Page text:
Mother of Bi Teen: School Did Nothing When Teammates 'Stomped' Him

by Kilian Melloy

EDGE Staff Reporter

Friday April 17, 2020

The mother of an openly bisexual teen in Michigan says that her son's school, Sterling Heights High School, either "took no corrective action" or, at best, "minimal corrective action" despite the mother having kept the school "continually informed" about the anti-LGBTQ abuse her son allegedly suffered at the hands of his football teammates.

NBC News reports that the youth, identified only as ZB, suffered at least one alleged beating that left him with a concussion. Afterward, his tormentors began cyberbullying him. A suit brought against the school district by the family claims that the youth was driven to a suicide attempt, after which he required hospitalization in a psychiatric ward.

The mother, Traci Matuschek, told NBC News that the teens who subjected her son to the alleged abuse did so with impunity because the school would not take appropriate action.

"The school is supposed to protect them," the mother alleged in comments to NBC News. "I was livid."

Local newspaper Macomb Daily reports that the trouble began when the teen came out to his teammates in the summer of 2019.

The teammates, who the young man "thought were all his friends," Matsuchek said, turned on him, harassing him with questions as to whether he was eyeing their private parts in the locker room or found it sexually exciting to be tackled on the field.

The abuse eventually turned physical, Matsuchek claims. "He was getting gay-bashed in school," Matuschek said. At one point a teammate "stomped" on his head, allegedly causing a concussion despite the youth wearing a football helmet at the time.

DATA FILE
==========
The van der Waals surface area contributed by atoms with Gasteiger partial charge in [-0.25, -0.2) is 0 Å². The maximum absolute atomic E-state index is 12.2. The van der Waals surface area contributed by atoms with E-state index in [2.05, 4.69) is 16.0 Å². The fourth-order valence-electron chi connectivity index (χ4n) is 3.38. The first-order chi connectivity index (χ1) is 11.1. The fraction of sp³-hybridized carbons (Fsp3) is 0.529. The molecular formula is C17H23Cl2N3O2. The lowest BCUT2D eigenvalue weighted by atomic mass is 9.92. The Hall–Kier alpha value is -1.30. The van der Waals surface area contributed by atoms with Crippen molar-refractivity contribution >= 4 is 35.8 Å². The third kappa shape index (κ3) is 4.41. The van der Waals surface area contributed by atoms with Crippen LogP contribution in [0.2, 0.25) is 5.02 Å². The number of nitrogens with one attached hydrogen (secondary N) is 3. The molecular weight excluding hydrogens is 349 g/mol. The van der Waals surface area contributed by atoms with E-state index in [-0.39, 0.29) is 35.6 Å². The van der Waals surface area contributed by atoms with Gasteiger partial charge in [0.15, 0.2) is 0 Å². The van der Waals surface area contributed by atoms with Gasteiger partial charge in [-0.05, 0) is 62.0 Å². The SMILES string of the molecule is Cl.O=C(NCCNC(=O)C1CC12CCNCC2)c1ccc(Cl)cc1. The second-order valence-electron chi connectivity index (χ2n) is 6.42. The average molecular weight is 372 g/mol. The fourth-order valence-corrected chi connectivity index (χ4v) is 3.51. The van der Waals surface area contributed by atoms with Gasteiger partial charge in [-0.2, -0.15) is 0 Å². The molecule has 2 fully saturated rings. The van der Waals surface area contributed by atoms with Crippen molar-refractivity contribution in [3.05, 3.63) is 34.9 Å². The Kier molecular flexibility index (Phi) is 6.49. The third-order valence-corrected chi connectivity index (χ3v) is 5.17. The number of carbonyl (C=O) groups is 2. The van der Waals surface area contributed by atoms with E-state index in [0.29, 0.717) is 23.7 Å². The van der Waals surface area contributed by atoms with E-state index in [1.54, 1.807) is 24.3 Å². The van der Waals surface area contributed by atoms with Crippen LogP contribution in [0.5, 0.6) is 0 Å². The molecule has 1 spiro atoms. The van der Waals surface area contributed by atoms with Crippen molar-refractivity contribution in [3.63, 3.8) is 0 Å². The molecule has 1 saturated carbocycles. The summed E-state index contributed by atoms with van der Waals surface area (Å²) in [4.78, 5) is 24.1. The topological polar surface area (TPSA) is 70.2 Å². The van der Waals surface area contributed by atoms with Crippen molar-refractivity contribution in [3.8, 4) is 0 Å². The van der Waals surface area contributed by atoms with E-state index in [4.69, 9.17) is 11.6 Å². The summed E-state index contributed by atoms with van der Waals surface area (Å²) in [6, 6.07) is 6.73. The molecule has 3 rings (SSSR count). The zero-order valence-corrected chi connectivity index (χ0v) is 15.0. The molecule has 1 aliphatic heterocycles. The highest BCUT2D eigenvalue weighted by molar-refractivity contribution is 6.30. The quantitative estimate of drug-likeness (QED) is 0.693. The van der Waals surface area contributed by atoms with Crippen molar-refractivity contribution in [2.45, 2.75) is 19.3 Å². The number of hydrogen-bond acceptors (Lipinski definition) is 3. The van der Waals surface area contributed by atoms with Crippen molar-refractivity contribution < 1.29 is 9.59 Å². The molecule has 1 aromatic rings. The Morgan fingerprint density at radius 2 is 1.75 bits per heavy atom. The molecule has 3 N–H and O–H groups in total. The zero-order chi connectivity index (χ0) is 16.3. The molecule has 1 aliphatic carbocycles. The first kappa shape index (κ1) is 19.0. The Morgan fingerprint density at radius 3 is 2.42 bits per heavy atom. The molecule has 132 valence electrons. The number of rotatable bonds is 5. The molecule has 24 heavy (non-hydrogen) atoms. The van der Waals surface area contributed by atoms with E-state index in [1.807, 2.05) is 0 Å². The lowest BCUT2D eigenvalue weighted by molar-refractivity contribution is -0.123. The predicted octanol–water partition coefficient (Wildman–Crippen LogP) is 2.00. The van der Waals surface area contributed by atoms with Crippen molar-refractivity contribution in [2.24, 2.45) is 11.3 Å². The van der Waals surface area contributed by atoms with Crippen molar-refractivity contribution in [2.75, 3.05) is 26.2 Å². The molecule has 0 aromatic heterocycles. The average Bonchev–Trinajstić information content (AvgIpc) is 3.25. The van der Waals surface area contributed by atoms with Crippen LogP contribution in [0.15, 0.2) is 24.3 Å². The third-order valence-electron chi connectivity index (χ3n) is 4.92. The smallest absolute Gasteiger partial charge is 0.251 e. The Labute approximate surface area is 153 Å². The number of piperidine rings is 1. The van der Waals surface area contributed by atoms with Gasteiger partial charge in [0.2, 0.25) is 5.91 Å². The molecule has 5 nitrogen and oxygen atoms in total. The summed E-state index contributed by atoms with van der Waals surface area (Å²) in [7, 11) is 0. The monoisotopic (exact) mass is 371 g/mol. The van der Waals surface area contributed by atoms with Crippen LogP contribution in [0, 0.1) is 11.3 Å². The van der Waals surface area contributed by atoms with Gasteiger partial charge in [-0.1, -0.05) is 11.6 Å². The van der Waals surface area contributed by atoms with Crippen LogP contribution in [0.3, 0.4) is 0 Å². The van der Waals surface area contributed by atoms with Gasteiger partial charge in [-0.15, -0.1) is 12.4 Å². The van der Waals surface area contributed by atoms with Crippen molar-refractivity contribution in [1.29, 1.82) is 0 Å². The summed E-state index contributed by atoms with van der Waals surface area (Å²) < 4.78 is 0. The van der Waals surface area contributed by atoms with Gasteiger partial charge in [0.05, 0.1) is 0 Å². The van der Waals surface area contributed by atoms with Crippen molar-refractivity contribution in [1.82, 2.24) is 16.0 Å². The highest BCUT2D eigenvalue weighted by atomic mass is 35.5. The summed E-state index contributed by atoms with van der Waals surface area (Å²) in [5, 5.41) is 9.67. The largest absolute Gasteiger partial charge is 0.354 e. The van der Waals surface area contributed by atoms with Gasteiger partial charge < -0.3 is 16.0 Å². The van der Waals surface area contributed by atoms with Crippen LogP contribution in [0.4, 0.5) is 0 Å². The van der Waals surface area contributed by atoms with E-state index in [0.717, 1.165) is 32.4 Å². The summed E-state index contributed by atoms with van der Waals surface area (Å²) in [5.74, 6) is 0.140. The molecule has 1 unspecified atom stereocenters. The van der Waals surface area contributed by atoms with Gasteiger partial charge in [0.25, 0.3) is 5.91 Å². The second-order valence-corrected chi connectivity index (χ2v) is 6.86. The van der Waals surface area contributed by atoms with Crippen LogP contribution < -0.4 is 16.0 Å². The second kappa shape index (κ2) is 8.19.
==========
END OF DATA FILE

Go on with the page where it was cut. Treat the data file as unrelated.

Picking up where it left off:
The school did not inform his parents of the alleged injury, Matsuchek says. In the wake of the alleged abuse, the teen dropped out of the team. "He quit something he loved. He played football since he was in the seventh grade."

The lawsuit takes the position that the teen's civil and Constitutional rights were violated by the school district because it took little or no action to protect him.

Attorney Eric Stempien told the media, "Our students should not have to go through this, and it's high time for the courts to actually recognize that."

Kilian Melloy serves as EDGE Media Network's Assistant Arts Editor. He also reviews theater for WBUR. His professional memberships include the National Lesbian & Gay Journalists Association, the Boston Online Film Critics Association, The Gay and Lesbian Entertainment Critics Association, and the Boston Theater Critics Association's Elliot Norton Awards Committee.

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